Tuesday, May 06, 2014

Explore what the National Climate Assessment has to say about the Northeast



The US Global Change Research Program has just released the 2014 National Climate Assessment. You can download the entire document or explore the information online.

To see what they have to say about the Northeastern US, check out these links:


Observed Climate Change

  Between 1895 and 2011, temperatures in the Northeast increased by almost 2˚F (0.16˚F per decade), and precipitation increased by approximately five inches, or more than 10% (0.4 inches per decade). Coastal flooding has increased due to a rise in sea level of approximately 1 foot since 1900. This rate of sea level rise exceeds the global average of approximately 8 inches (see Ch. 2: Our Changing Climate, Key Message 10; Ch. 25: Coasts), due primarily to land subsidence, although recent research suggests that changes in ocean circulation in the North Atlantic – specifically, a weakening of the Gulf Stream – may also play a role.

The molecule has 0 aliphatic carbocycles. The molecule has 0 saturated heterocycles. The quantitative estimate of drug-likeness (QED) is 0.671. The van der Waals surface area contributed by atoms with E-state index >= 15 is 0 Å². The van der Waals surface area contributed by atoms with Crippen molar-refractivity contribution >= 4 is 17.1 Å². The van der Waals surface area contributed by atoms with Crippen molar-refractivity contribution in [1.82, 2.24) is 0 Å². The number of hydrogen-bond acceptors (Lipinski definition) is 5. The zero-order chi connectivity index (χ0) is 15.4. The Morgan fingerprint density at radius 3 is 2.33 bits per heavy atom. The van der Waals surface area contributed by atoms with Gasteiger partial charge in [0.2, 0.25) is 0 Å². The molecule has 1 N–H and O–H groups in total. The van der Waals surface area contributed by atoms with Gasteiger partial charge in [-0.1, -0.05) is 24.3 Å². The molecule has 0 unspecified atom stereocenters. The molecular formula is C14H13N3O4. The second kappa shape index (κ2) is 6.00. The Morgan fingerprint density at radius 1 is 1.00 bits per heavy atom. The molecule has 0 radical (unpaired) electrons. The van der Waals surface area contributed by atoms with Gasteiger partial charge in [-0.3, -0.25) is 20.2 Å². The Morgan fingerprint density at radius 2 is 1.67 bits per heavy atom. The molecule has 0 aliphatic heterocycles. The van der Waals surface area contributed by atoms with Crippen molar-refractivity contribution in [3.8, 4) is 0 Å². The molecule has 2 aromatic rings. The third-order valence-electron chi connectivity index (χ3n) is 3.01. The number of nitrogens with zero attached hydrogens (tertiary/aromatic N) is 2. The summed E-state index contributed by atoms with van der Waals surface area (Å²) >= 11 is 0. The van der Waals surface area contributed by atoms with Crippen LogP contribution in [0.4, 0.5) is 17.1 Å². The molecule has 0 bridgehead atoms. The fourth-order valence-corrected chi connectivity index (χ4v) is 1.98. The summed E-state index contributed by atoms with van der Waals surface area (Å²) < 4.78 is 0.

The Northeast has experienced a greater recent increase in extreme precipitation than any other region in the United States; between 1958 and 2010, the Northeast saw more than a 70% increase in the amount of precipitation falling in very heavy events (defined as the heaviest 1% of all daily events) (see Ch. 2: Our Changing Climate, Figure 2.18).

Projected increase in the number of days per year with a maximum temperature greater than 90°F averaged between 2041 and 2070, compared to 1971-2000, assuming continued increases in global emissions (A2) and substantial reductions in future emissions (B1). (Figure source: NOAA NCDC / CICS-NC).

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